Investing in real estate could mean buying property and renting it out yourself, investing passively through a syndication, or being a sponsor for real estate deals (such as a syndication). There are other ways to invest as well – private lending and tax liens are other examples, but are not what I’m calling “direct investment” in real estate.

Should I Invest in Real Estate or Stocks

I can’t give you an exact answer, as everyone has a different situation. I can simplify it a little for you:

  1. Invest in Real Estate – If you have money that you don’t need immediately, have time to learn about real estate, and enjoy earning very high returns.
  2. Invest in the Stock Market – If you don’t have a lot of money or need your money back sooner. Also, invest in stocks if you are satisfied with smaller returns.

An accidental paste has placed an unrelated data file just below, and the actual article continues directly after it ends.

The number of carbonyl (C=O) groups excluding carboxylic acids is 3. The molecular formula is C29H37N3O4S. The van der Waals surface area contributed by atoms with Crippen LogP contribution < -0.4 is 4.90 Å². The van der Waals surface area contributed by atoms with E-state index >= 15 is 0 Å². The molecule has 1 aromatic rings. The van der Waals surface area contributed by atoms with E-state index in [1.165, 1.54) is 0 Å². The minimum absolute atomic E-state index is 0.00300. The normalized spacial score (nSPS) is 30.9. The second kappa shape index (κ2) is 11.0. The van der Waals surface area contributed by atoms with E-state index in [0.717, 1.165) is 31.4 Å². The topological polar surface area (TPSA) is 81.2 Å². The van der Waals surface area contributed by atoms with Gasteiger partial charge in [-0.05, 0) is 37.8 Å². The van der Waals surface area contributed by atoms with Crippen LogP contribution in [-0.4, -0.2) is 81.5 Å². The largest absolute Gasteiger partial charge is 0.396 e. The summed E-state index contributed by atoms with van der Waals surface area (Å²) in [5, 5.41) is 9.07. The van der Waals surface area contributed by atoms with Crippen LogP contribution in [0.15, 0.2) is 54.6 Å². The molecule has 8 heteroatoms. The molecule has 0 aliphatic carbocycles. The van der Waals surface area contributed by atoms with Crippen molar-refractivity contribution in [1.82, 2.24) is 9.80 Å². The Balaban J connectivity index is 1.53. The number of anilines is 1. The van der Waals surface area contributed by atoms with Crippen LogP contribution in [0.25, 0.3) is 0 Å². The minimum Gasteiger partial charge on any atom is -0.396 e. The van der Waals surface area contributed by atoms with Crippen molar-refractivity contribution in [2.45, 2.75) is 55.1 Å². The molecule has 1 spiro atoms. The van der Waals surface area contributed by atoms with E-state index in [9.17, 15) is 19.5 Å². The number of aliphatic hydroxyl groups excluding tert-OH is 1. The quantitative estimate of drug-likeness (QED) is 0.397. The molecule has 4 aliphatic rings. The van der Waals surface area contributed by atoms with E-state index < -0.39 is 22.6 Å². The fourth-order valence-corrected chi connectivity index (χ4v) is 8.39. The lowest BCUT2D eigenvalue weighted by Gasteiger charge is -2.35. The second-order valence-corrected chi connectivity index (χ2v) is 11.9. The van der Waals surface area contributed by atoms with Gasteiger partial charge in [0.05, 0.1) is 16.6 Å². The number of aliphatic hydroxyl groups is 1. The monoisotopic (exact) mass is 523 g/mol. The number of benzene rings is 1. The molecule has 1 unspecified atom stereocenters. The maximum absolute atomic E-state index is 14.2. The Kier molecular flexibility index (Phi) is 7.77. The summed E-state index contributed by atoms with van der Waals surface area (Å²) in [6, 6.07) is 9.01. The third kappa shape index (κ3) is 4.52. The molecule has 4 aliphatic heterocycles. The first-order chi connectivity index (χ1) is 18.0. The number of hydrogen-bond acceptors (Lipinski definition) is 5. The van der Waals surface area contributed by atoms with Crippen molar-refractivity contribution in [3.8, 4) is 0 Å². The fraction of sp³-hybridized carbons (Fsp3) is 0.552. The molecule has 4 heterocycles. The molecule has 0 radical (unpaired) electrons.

Though real estate clearly earns more, it may not be the better investment for you, depending on your situation.

By | 2016-11-30T14:39:58+00:00 March 8th, 2016|Categories: Investing, Real Estate|Tags: , , |6 Comments

About the Author:

An investor that reached financial independence at the age of 30, Eric has been seen on Forbes, Trulia, WiseBread, TheStreet, and other financial publications.


  1. Yetisaurus October 5, 2016 at 6:14 pm - Reply

    Nice work! I completely agree with all of your points. Just don’t talk the entire pool of stock market investors into getting into real estate, OK? It’s hard enough for us to hunt around and find good deals without more competition. 😉

    • Eric Bowlin October 6, 2016 at 2:54 pm - Reply


      True, if I convinced too many people, stocks would plummet and real estate would skyrocket.

      I’ll try to tone it down a bit.

  2. Mr. Tako October 19, 2016 at 4:53 pm - Reply

    Love your writing style Eric, and there’s some great truths in this post.

    When it comes to investing though, any asset class can outperform given enough "hunting for deals". Be careful when comparing exceptional deals to S&P500 average returns….